Medical ventilator in use


Medical Ventilators and Bag-valve Masks

Portable Devices Especially Designed for Emergency Response and Patient Transport 

WEINMANN medical ventilators provide users the greatest possible degree of support in emergency situations and are designed for use outdoors and during transport. Our medical ventilator range also features different bag-valve masks for the emergency case or emergency backpack. You will also find supplementary products and modules for more ventilation options here.

Medical Ventilators

And More... for Emergency Response

What does a professional emergency response depend on? And how do our medical ventilators help you to master the specific challenges in these scenarios? We develop our devices in close cooperation with users from emergency medical services, military medical corps, and hospitals. A number of our employees also have practical experience in emergency medical services. In this way, we ensure that our devices fulfill the very specific requirements for emergency medicine. This also includes applying the respective norms such as the EN 1789 concerning equipping of emergency medical vehicles.

This is why our medical ventilators are so well suited to emergency response:

  • Fast: In an emergency, ventilation must commence as soon as possible. This is ensured by the emergency modes which show up in the display as soon as the device is switched on, for example. Medical ventilators are also simple and intuitive to operate.

  • Portable: This is where the low weight, compact dimensions, and available portable units play an important role. Other important factors for pre-hospital use: long battery runtimes and a secure mounting option in the emergency vehicle.

  • Rugged: Shocks, vibrations, rain, dirt, extreme temperatures – our devices can handle all conditions.

  • Safe for patients and users: Hygiene filters, numerous ventilation modes, individual configurability, and intelligent alarm systems ensure safety.

Advantages of mechanical ventilation

Minimize Risk

And Take a Load off the Responder’s Shoulders with Mechanical Ventilation

In the event of failed or insufficient spontaneous breathing, ventilation is vital. Yet each instance of ventilation also comes with significant risks such as: hypoventilation or hyperventilation, barotrauma, or inhalation of stomach contents. 

A bag-valve mask is ready to use at all times and “easy” to operate, however is almost never the best solution. Learn about the advantages that ventilation with a medical ventilator offers: In our brochure Safety. Less Stress. Efficiency.Saving lives with ventilators


Mechanical Ventilation with Ventilators

What Makes it so Safe for Patients?

Studies show that mechanical ventilation is superior to bag mask ventilation, particularly for patient safety.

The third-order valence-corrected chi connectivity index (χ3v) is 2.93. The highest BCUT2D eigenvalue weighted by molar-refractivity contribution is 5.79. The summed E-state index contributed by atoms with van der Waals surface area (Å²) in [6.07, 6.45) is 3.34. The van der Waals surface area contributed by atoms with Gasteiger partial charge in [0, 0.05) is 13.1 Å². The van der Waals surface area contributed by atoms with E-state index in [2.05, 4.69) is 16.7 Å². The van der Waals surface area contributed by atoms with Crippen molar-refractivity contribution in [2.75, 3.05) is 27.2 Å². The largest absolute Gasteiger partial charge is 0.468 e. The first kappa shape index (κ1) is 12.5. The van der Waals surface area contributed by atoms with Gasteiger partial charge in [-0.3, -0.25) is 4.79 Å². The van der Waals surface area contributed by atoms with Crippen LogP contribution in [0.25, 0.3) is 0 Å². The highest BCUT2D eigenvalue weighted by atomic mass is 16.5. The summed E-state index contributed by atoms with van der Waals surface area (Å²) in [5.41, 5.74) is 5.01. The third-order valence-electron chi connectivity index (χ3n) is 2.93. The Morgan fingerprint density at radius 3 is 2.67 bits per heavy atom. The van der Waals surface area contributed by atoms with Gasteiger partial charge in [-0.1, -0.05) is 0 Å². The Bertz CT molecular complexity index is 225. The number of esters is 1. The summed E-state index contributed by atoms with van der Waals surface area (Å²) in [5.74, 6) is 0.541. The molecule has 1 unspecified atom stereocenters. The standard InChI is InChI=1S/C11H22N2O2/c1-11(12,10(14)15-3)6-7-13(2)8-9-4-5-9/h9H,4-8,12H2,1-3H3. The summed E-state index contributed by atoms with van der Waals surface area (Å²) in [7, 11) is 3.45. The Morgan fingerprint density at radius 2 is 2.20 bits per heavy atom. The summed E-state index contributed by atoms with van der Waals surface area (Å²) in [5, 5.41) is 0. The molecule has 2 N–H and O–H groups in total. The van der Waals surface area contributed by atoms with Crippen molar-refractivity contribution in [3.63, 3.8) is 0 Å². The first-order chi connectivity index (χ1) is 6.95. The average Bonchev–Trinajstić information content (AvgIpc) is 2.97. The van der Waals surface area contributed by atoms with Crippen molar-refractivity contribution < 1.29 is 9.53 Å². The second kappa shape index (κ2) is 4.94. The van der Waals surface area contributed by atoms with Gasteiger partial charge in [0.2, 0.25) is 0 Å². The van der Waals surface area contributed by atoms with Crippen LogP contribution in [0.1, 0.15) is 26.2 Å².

More information in our brochure Safety. Less Stress. Efficiency. Saving lives with ventilators.

Risks during ventilation and advantages of mechanical ventilation:

Mobiles Beatmungsgerät
Risk to Patients Description Potential Consequences Risk Reduced in Mechanical Ventilation Through
Gastric insufflation A high volume delivery results in increased ventilation pressure, which in turn creates overpressure in the stomach. This can lead to regurgitation and aspiration of stomach contents. 1, 2 Suffocation, aspiration pneumonia. Volume and pressure control, ventilation pressure limitation, volume and pressure monitoring, relevant alarms.
Lung damage High ventilation pressure/volume can lead to barotrauma or volutrauma of the lungs. 2, 3 Damage to the lung structures and complications such as emphysema, pneumothorax, gas embolism. Pressure limitation and control by means of monitoring, consistent volume delivery, relevant alarms.
Hyperventilation A ventilation frequency that is too high creates increased intra-thoracic pressure, and reduced coronary and cerebral perfusion. 4 Lower paCO₂ with accompanying respiratory alkalosis and thus diminished chances of survival. Ventilation frequency, monitoring, and alarms that are constant and in accordance with guidelines.

1 Stallinger A et al.: Effects of decreasing inspiratory flow rate during simulated basic life support ventilation of a cardiac arrest patient on lung and stomach tidal volumes. Resuscitation 2002 Aug;54(2):167–73
2 Lee HM et al.: Can you deliver accurate tidal volume by manual resuscitator? Emerg Med J 2008;25:632–634
3 Turki M et al.: Peak pressures during manual ventilation. Respir Care 2005 Mar;50(3):340–4
4 Aufderheide TP, Lurie KG.: Death by hyperventilation: a common and life-threatening problem during cardiopulmonary resuscitation. Crit Care Med 2004 Sep;32(9 Suppl):S345–51